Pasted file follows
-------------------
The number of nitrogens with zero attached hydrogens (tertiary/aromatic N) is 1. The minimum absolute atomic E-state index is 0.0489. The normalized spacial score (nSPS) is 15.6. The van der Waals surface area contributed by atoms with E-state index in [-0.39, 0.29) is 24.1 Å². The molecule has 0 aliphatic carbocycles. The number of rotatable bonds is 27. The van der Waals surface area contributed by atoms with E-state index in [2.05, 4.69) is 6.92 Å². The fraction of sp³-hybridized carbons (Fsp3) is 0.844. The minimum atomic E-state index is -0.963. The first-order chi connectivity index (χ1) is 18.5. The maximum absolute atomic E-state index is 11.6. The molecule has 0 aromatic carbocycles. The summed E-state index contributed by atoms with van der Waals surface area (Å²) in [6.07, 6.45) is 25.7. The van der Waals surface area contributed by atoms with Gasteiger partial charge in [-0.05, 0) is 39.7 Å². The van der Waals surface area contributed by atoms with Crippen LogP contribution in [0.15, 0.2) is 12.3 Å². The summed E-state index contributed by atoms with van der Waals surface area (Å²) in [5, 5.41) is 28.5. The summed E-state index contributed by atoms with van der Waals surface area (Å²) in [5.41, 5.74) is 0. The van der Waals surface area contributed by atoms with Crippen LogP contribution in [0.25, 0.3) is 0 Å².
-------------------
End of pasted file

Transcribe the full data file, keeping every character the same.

The number of nitrogens with zero attached hydrogens (tertiary/aromatic N) is 1. The minimum absolute atomic E-state index is 0.0489. The normalized spacial score (nSPS) is 15.6. The van der Waals surface area contributed by atoms with E-state index in [-0.39, 0.29) is 24.1 Å². The molecule has 0 aliphatic carbocycles. The number of rotatable bonds is 27. The van der Waals surface area contributed by atoms with E-state index in [2.05, 4.69) is 6.92 Å². The fraction of sp³-hybridized carbons (Fsp3) is 0.844. The minimum atomic E-state index is -0.963. The first-order chi connectivity index (χ1) is 18.5. The maximum absolute atomic E-state index is 11.6. The molecule has 0 aromatic carbocycles. The summed E-state index contributed by atoms with van der Waals surface area (Å²) in [6.07, 6.45) is 25.7. The van der Waals surface area contributed by atoms with Gasteiger partial charge in [-0.05, 0) is 39.7 Å². The van der Waals surface area contributed by atoms with Crippen LogP contribution in [0.15, 0.2) is 12.3 Å². The summed E-state index contributed by atoms with van der Waals surface area (Å²) in [5, 5.41) is 28.5. The summed E-state index contributed by atoms with van der Waals surface area (Å²) in [5.41, 5.74) is 0. The van der Waals surface area contributed by atoms with Crippen LogP contribution in [0.25, 0.3) is 0 Å².